Pharmokinetics 1 Flashcards Preview

ESA 2- Membranes and Receptors > Pharmokinetics 1 > Flashcards

Flashcards in Pharmokinetics 1 Deck (96):
1

How do all drugs exert their effects?

By binding to a target

2

What are the majority of drug targets?

Proteins, with some exceptions

3

Give an example of an exception to drug targets being proteins

Some antimicrobial and antitumour drugs bind DNA

4

What do must drugs bind with?

Receptors

5

Is drug binding to receptors reversible?

Usually

6

What is binding of drugs to receptors governed by?

Association and dissociation rates

7

Give 7 targets for drugs

Enzymes 
GPCRs
Ion channels 
Nuclear hormone receptors 
Integrins
Other receptors

8

What % of drug targets are enzymes?

47%

9

What % of drug targets are GPCRs?

30%

10

What % of drug targets are ion channels?

7%

11

What % of drug targets are transporters?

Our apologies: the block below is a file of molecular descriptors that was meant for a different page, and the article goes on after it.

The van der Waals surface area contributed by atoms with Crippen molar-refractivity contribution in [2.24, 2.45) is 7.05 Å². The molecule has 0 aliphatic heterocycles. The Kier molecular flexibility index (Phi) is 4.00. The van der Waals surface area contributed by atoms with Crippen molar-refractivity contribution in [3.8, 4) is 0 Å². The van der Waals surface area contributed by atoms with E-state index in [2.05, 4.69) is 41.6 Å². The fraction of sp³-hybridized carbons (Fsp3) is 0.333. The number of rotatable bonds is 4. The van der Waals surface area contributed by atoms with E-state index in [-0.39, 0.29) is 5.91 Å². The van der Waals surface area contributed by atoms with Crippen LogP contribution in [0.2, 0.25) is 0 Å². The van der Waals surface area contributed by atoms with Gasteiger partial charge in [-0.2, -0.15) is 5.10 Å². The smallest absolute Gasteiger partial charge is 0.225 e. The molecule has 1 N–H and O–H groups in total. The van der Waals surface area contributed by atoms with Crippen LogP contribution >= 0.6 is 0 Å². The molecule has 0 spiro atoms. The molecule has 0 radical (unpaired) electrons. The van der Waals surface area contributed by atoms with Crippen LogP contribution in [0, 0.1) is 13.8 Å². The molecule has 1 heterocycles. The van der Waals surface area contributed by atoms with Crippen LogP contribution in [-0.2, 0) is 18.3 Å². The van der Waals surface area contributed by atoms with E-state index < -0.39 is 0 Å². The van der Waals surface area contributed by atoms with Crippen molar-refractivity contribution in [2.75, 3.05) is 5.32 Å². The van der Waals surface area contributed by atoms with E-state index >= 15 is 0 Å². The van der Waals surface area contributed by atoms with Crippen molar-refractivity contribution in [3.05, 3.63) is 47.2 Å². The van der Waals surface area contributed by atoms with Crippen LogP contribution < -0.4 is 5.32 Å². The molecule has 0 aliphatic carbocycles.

4%

12

What % of drug targets are nuclear hormone receptors?

4%

13

What % of drug targets are other receptors?

4%

14

What % of drug targets are integrins?

1%

15

What is critical in determining drug action?

The concentration of drug molecules around receptors

16

What do drugs of equivalent molar concentrations have?

The same concentration of drug molecules

17

Do drugs of equivalent concentrations by weight have the same concentration of drug molecules?

They may not

18

How much does 1 mole contain?

6x10^23

19

What does 1 molar solution contain?

1 mole in 1 litre

20

How do you calculate grams per litre?

Molecular weight x molarity

21

What do agonists do?

Bind to receptors and cause a response

22

What do agonists have?

Both affinity and efficacy

23

What do antagonists do?

Bind to receptors, but do not cause a response

24

What do antagonists have?

Affinity only

25

What is affinity?

The likelihood of a ligand binding to its target

26

What is efficacy?

The likelihood of activation

27

How is binding information often obtained?

By the binding of a radioligand

28

What is a radioligand?

A radioactive version of the ligand

29

What is Bmax?

The maximum binding capacity

30